We had the good fortune of connecting with Rachel Dolan and we’ve shared our conversation below.
Hi Rachel, other than deciding to work for yourself, what was the single most important decision you made that contributed to your success?
Other than working for myself, the most important decision I’ve made is to say “no” to projects that don’t align with my mission. I’ve decided to turn down jobs over the years for many reasons, but mostly importantly, I am committed to not accepting free gigs. On the flip side of that, as the founder of an artist project and organization, I am also committed to offering a wage to every artist with whom I work. As creatives, we have to know our worth. We are worth more than a free gig. If you want me to lend my expertise, then I deserve to be paid a fair wage.
As artists and freelancers, it is easy to say “yes” to opportunities as they come up whether they align with our brand or not. We are programmed to capitalize on any professional offering that comes our way, and early on my career I said “yes” to everything. It caused burnout, and a lot of personal effort without much return. Learning to say “no” when you simply don’t have the space in your calendar is a game changer! I’ve also decided I can turn down a project because it isn’t something at which I excel. Knowing the difference between wanting to do something versus just doing it because it’s available has been incredibly empowering to me.
Say “yes” to the things that set your soul on fire or offer financial stability. Say “no” to work without pay and projects that don’t excite you!
Alright, so let’s move onto what keeps you busy professionally?
I got my start as a choreographer while living in Washington, DC, and quickly fell in love with creating for the stage. I knew it was my vocation and where I belonged. After a successful start in DC, including being a two-time recipient of the Helen Hayes Award for Outstanding Choreography, I knew I wanted to be back in New York City where I lived previously. New York proved to be as inspiring and intimidating as I thought it would be, and three years later, I have made my creative home at Broadway Dance Center as a guest teacher, in studios with my mentor Denis Jones in pre-production for his shows, and as the founder of best8.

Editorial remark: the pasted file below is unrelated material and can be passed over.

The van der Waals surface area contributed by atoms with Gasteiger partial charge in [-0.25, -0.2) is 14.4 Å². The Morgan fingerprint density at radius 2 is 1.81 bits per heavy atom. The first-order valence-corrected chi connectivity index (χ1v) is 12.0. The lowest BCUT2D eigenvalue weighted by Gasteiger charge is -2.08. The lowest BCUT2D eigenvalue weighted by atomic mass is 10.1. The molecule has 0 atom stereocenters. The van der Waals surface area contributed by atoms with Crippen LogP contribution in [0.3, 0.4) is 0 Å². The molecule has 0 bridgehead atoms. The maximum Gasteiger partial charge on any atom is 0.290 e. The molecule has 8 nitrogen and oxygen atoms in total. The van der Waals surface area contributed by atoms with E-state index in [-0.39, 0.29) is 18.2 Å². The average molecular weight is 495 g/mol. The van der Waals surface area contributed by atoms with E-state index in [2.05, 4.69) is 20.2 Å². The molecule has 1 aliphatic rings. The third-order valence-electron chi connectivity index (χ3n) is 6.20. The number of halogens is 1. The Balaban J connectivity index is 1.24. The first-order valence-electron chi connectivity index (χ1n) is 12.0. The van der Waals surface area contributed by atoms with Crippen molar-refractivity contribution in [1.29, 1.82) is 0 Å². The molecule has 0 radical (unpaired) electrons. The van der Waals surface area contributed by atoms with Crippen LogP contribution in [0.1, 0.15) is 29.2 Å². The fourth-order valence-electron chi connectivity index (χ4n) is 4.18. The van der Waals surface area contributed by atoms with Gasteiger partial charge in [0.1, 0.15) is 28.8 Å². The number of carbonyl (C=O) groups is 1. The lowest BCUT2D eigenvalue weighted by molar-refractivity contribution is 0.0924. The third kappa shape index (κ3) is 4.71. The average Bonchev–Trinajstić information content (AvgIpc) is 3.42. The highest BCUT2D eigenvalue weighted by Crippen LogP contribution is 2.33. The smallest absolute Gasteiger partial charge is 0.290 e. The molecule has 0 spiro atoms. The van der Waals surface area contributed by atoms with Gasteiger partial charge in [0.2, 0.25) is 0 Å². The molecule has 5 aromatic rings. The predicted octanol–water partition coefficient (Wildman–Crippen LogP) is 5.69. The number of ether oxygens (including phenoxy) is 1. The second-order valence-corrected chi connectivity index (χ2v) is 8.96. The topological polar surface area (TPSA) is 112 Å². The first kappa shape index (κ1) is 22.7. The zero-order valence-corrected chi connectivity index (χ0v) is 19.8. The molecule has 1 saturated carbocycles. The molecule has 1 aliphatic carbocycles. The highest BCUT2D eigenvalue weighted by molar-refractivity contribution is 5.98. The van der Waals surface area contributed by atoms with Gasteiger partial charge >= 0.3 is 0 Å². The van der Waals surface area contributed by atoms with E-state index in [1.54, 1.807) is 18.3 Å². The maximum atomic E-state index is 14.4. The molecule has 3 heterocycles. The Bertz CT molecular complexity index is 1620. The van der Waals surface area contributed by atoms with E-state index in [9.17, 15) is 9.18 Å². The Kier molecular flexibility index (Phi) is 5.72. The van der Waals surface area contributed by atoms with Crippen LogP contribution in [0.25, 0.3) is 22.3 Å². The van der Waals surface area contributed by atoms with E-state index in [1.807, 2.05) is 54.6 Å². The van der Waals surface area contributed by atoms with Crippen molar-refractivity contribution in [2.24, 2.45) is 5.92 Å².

best8 is a fiscally sponsored artist project that is creating theatrical works for digital media and features intersectional artists in every aspect of production. best8 was born from the Black Lives Matter marches of Summer 2020 in Brooklyn. I felt helpless; like there was nothing I could do the be part of the cause. The loss of creative gigs caused by the pandemic made me crave making art again. I decided to combine my desire to create with my desire to uplift underrepresented artists. There have been many ups and downs along the way. Building a brand is a lot of work, and to be honest, without COVID I would have not had the time to commit to building my brand. There is a silver lining in every cloud. best8 is still an infant. Everyday it grows and changes and challenges me. Somedays it keeps me up all night, other days it has to take a back seat to my other work. Balancing my career and personal life has always been difficult for me. When you spend your whole life working towards something, it can be almost impossible to create boundaries. I work on it everyday!
Let’s say your best friend was visiting the area and you wanted to show them the best time ever. Where would you take them? Give us a little itinerary – say it was a week long trip, where would you eat, drink, visit, hang out, etc.
In New York (during a global pandemic) it is vital to start the day with a walk. I live by Brooklyn Bridge Park, so a stroll along the promenade and a stop for coffee at Vineapple is a must! I have to admit I’m a sucker for sitting outside for a meal, and love brunch. Walters and Sisters in Brooklyn have awesome outdoor vibes and food. They have been a go-to during COVID. Anytime I can support local, I do. This year has been so hard on the restaurant industry. Finally, I’m all about a little shopping the finish any day in the city. Marche Rue Dix is the most divine black owned shop and nail saloon in Bed-Stuy. You can shop everything from their branded skin products to clothing items from local designers.
When we aren’t in a pandemic, I would add to this seeing a Broadway show. I love to check out TKTS for day-of discount tickets or entering the ticket lottery. I love the thrill of not knowing what show I’ll see in the evening when I set out for the day. It is one of those distinctly New York feelings! The Shoutout series is all about recognizing that our success and where we are in life is at least somewhat thanks to the efforts, support, mentorship, love and encouragement of others. So is there someone that you want to dedicate your shoutout to?
I am only as a good as the people with whom I surround myself professionally and personally. I am indebted to my mentor Michael J. Bobbitt for teaching me early on in my career the importance of diversity and equity in a rehearsal room. I am encouraged by my creative mentor Denis Jones, who has given me a space to create in New York City upon moving here; and I am inspired everyday by Victor Vazquez, Broadway for Racial Justice, and every organization that is on the front line of antiracism in the theater and performing arts industry.
Instagram: @best8bk and @therizdiz
Jonathan Taylor, Israel Andrade, Logan Floyd